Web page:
David Seidemann: Breaking down barriers


From the other side of the bench

By David Seidemann

Issue of Jan. 30, 2009 / 5 Shevat 5769

When my father was four, a Jew in Germany could not walk the streets with ease.

When I was four, a black man in America couldn’t eat lunch at the same diner counter as a white man. That same black man could not vote for a commander in chief but could be directed by the very same commander in chief to fight and die in battle protecting our country that treated him as a second class citizen.

I made my children watch the inauguration of our nation’s 44th president because the historic impact of Mr. Obama’s election and inauguration might be the most historically significant event they witness in their lifetime. I want them to be able to say to their children one day that they witnessed a watershed event in United States history. I confess to choking up witnessing elderly African American men and women cry, yes, cry as the events unfolded before them, ushering in an era, a heretofore unimaginable era, in our nation’s history.

A few years ago Mr. Obama lost a democratic state primary, and today, he is President of the United States, arguably, the most powerful person in the world today.

Since Adam and Eve, the world has seen its share of historical events and historical personalities. All too often that moment in time, or person in time, is frozen in time and the great promise of the moment does not bear fruit. One can only hope that when all the pomp, circumstance, and pageantry is over, that an inauguration witnessed by over two million people live and millions more around the globe on television will truly inaugurate, usher in better times. One can only pray that the promise of today’s moment, becomes tomorrow’s success.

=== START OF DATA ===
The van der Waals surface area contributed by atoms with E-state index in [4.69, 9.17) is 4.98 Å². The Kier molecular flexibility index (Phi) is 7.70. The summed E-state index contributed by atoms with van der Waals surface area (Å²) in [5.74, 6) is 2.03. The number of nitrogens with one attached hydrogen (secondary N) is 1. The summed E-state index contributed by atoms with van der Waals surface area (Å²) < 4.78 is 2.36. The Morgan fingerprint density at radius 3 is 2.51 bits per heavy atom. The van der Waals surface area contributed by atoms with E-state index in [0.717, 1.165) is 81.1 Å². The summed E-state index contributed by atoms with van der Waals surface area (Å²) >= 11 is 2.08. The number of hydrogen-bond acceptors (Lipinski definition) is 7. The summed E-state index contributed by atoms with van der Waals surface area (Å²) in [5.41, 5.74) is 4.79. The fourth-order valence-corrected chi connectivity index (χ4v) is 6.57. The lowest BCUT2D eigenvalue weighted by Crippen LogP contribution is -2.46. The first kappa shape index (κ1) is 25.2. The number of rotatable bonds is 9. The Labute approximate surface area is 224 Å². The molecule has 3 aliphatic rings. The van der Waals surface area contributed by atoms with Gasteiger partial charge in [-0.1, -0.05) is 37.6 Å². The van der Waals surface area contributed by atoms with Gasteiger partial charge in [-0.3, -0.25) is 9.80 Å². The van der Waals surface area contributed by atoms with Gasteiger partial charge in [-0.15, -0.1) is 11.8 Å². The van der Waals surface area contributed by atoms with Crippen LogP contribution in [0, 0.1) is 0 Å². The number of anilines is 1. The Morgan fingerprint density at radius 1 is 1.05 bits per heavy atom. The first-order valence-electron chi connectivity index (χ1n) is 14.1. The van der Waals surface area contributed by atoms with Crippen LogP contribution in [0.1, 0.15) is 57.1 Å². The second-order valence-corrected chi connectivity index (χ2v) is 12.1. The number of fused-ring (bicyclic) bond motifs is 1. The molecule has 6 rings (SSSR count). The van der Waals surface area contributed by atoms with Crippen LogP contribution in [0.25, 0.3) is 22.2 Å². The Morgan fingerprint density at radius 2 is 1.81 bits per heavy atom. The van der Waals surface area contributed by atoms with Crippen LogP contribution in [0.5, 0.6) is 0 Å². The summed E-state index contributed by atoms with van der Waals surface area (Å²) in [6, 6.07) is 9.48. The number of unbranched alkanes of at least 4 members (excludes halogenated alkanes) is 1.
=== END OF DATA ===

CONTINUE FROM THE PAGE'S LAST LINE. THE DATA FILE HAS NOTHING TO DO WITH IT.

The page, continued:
Mr. Obama is where he is today because unlike most of us, he had the inner strength to dream, and actively pursue that dream. Most of us don’t even dare to dream of loftier pursuits for fear of not being able to handle the disappointment associated with the failure to ascertain them. And those of us who do dare to dream concede defeat too readily to obstacles that inevitably must be hurdled in transforming a dream into reality.

Those of you who have read my articles over the last two years know where I stand politically. Not withstanding that, anyone, me included, who does not recognize the significance in the events of Nov. 4, 2008 and Jan. 20, 2009 on a national level, and on a personal level, are tuned in to the wrong station. Were one to disagree with every position espoused by Barack Obama and the Democrats, the national significance and the last to first finish of Barack Obama prove that there is no such thing as odds that cannot be overcome if one possess the inner strength to wage battle.